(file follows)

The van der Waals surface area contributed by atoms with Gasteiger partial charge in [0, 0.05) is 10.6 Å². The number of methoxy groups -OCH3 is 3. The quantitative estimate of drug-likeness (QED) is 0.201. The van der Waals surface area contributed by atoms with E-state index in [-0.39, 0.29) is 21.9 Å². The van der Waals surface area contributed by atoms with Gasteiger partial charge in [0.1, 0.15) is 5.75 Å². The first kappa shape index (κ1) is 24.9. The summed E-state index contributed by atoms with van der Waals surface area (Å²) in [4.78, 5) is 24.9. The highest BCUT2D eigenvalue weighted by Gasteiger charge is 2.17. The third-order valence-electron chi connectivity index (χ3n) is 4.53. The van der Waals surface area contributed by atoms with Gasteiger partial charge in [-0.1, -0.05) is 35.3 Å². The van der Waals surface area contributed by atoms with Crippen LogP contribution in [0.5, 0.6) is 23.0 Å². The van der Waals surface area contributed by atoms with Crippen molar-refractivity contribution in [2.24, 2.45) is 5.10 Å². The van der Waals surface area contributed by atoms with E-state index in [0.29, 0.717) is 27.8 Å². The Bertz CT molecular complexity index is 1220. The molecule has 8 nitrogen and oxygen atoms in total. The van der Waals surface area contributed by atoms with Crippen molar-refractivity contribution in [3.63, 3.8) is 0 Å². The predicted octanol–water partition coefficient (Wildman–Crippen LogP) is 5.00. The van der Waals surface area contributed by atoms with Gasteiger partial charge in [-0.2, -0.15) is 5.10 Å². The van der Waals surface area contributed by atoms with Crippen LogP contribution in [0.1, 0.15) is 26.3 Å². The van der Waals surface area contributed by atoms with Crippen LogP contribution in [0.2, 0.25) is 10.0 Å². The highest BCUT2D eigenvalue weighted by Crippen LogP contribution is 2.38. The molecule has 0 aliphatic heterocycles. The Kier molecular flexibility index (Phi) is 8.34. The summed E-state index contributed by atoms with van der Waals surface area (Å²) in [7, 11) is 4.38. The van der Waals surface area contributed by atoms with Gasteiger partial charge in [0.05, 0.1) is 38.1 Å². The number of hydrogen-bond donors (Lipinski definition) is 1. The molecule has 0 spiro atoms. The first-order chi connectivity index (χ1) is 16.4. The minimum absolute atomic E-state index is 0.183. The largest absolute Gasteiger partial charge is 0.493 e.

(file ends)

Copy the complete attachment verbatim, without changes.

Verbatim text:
The van der Waals surface area contributed by atoms with Gasteiger partial charge in [0, 0.05) is 10.6 Å². The number of methoxy groups -OCH3 is 3. The quantitative estimate of drug-likeness (QED) is 0.201. The van der Waals surface area contributed by atoms with E-state index in [-0.39, 0.29) is 21.9 Å². The van der Waals surface area contributed by atoms with Gasteiger partial charge in [0.1, 0.15) is 5.75 Å². The first kappa shape index (κ1) is 24.9. The summed E-state index contributed by atoms with van der Waals surface area (Å²) in [4.78, 5) is 24.9. The highest BCUT2D eigenvalue weighted by Gasteiger charge is 2.17. The third-order valence-electron chi connectivity index (χ3n) is 4.53. The van der Waals surface area contributed by atoms with Gasteiger partial charge in [-0.1, -0.05) is 35.3 Å². The van der Waals surface area contributed by atoms with Crippen LogP contribution in [0.5, 0.6) is 23.0 Å². The van der Waals surface area contributed by atoms with Crippen molar-refractivity contribution in [2.24, 2.45) is 5.10 Å². The van der Waals surface area contributed by atoms with E-state index in [0.29, 0.717) is 27.8 Å². The Bertz CT molecular complexity index is 1220. The molecule has 8 nitrogen and oxygen atoms in total. The van der Waals surface area contributed by atoms with Crippen molar-refractivity contribution in [3.63, 3.8) is 0 Å². The predicted octanol–water partition coefficient (Wildman–Crippen LogP) is 5.00. The van der Waals surface area contributed by atoms with Gasteiger partial charge in [-0.2, -0.15) is 5.10 Å². The van der Waals surface area contributed by atoms with Crippen LogP contribution in [0.1, 0.15) is 26.3 Å². The van der Waals surface area contributed by atoms with Crippen LogP contribution in [0.2, 0.25) is 10.0 Å². The highest BCUT2D eigenvalue weighted by Crippen LogP contribution is 2.38. The molecule has 0 aliphatic heterocycles. The Kier molecular flexibility index (Phi) is 8.34. The summed E-state index contributed by atoms with van der Waals surface area (Å²) in [7, 11) is 4.38. The van der Waals surface area contributed by atoms with Gasteiger partial charge in [0.05, 0.1) is 38.1 Å². The number of hydrogen-bond donors (Lipinski definition) is 1. The molecule has 0 spiro atoms. The first-order chi connectivity index (χ1) is 16.4. The minimum absolute atomic E-state index is 0.183. The largest absolute Gasteiger partial charge is 0.493 e.